Hunter says in remote locations it’s vital to have clear procedures that are “heavily rehearsed” so that staff understand them. “While these may be national organisations, staff must be brought together at regular intervals for workshops and seminars, for example, so that practice can be compared, contrasted and developed.”

To ensure safety and good feedback from remote sites, Dixon says organisations must nurture leaders at every level and avoid a blame culture. She adds: “They need to give people the confidence to report because they know it won’t mean ‘off with their heads’.”

Dixon adds that senior managers must have a presence across the organisation. “If I walk into one of PSS’s services, people know who I am and how to get in touch with me,” she says.

Where services are provided remotely, Ospedale says it is important to have checking and auditing procedures in place such as regularly getting feedback from the people receiving support.

United Response carries out an annual survey of the people it supports and their families, which offers another opportunity to raise complaints or compliments. Ospedale says he was alert to the danger that complaints and feedback collection should not come down to “an exercise in quotas – your organisation is of this size, so you should have this number of complaints and this number of compliments”.

DAC Beachcroft Partner Alistair Robertson stresses the importance of strong data infrastructure, which can sometimes feel like a ‘nice to have’ for cash-strapped charities, but which is vital to limit the risk of safeguarding failures. “Large and geographically diverse organisations can lose grip on what they are doing if they do not have a really strong data reporting system and rely on multiple databases. Skimping on this can be a real false economy. Ultimately, combining evaluation reporting and safeguarding reporting into a single set of mechanisms (and numbers) would drive real grip over an organisation’s activities.”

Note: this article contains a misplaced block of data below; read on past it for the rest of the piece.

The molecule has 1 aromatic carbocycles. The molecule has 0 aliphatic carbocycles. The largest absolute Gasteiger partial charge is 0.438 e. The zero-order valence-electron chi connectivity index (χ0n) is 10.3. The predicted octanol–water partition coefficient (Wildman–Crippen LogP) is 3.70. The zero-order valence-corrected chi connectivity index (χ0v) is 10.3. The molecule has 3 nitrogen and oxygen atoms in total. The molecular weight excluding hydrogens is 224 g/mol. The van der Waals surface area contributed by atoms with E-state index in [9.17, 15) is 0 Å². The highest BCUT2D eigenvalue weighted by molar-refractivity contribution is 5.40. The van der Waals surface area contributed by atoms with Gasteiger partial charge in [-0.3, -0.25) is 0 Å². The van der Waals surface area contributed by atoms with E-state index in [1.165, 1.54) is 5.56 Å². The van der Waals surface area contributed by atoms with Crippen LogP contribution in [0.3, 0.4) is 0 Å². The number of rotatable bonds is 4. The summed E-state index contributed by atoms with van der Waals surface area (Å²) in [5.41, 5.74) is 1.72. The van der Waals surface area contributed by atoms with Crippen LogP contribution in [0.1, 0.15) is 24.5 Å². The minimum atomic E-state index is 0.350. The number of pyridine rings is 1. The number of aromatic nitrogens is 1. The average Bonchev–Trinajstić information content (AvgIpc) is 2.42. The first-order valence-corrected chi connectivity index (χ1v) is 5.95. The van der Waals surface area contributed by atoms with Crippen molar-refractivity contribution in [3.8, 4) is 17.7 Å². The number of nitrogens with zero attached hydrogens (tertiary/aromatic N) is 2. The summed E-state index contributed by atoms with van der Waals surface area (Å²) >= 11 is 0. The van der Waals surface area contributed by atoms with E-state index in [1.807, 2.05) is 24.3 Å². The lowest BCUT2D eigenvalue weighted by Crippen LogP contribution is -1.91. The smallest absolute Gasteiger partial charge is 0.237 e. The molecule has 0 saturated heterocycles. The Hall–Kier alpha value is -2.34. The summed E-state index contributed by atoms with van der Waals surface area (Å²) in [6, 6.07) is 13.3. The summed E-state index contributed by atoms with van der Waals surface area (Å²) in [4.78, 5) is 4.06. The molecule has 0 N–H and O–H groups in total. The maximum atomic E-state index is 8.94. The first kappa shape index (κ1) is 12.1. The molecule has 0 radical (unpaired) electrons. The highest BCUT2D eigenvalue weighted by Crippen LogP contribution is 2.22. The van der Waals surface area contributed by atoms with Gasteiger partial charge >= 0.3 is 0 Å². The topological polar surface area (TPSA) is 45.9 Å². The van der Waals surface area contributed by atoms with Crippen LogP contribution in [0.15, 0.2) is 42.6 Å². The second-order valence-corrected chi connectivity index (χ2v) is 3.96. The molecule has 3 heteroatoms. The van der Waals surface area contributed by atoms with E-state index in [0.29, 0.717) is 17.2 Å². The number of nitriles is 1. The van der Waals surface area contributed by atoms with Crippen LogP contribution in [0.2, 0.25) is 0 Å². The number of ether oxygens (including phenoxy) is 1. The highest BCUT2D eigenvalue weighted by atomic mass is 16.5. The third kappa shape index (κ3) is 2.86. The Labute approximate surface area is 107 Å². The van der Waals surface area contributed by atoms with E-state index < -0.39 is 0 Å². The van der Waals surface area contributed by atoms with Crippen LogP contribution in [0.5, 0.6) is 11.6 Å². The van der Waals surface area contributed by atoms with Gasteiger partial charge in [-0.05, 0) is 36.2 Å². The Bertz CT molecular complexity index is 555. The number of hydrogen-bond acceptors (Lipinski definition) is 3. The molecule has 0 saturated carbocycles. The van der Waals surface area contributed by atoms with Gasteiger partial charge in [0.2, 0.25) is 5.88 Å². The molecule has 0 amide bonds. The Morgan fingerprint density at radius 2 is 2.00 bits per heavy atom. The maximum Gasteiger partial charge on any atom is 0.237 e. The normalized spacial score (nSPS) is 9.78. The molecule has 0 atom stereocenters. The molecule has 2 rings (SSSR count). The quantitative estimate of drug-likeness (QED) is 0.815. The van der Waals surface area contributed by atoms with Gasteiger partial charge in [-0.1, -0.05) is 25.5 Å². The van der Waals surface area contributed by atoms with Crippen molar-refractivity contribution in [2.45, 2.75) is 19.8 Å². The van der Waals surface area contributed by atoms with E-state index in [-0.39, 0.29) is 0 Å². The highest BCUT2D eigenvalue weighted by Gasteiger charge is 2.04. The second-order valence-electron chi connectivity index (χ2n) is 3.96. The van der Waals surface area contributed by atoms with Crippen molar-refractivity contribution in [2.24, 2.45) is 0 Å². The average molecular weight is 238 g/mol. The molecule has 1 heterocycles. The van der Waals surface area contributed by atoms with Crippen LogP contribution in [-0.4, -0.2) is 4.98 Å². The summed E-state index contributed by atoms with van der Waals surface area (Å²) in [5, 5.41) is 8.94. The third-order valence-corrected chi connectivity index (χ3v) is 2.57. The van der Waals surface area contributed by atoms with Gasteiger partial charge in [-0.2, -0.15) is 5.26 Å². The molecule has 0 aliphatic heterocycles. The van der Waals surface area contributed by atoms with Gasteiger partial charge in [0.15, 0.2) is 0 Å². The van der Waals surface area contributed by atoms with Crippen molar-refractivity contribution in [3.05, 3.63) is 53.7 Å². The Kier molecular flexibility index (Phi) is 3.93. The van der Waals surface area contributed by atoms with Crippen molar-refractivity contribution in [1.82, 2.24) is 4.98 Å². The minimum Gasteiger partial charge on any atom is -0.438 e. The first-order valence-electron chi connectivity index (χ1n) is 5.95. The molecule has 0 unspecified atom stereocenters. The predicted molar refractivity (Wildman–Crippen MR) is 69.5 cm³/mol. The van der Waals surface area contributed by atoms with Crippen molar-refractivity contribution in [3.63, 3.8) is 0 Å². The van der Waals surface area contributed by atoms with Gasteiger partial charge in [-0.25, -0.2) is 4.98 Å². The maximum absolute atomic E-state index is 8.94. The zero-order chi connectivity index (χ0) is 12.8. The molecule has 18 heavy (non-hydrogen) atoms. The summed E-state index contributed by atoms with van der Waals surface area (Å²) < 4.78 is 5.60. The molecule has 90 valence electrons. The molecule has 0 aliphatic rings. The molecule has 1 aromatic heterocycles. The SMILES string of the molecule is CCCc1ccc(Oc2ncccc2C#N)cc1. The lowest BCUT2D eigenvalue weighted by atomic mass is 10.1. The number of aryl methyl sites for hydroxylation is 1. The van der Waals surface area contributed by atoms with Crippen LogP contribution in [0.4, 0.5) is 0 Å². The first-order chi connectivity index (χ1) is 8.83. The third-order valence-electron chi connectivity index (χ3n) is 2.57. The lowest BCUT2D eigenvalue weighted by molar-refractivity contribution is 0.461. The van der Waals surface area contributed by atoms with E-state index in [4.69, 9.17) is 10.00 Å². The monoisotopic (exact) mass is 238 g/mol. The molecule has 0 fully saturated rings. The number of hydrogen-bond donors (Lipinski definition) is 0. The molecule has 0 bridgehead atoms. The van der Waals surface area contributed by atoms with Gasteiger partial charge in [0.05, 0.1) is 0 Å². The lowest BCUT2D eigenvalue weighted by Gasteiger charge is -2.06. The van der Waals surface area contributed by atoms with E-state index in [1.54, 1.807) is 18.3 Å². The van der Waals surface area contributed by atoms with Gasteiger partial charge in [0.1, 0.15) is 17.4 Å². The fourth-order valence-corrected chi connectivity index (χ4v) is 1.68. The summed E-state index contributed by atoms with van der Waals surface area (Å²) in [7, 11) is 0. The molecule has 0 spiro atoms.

He adds there are also challenges associated with a trend towards charities devolving power and processes away from head office and out into the community, as touched on by Ospedale. “In order to build maximum impact and be safe as an organisation, the charity has to be able to collect and evaluate the data produced by all that devolved activity – this can be more complex when you don’t have direct levers from the centre,” Robertson says.

MEASURING IMPACT

The regulators are also interested in how effectively charities are measuring their impact. The best practice guidelines in the Statements of Recommended Practice describe how charities should prepare their accounts, which includes a provision about measuring impact.

Organisations such as the Charity Finance Group and New Philanthropy Capital, meanwhile, offer paid-for advice and guidance on how to go about impact reporting, but the Commission says it is for trustees to determine what fits best for them.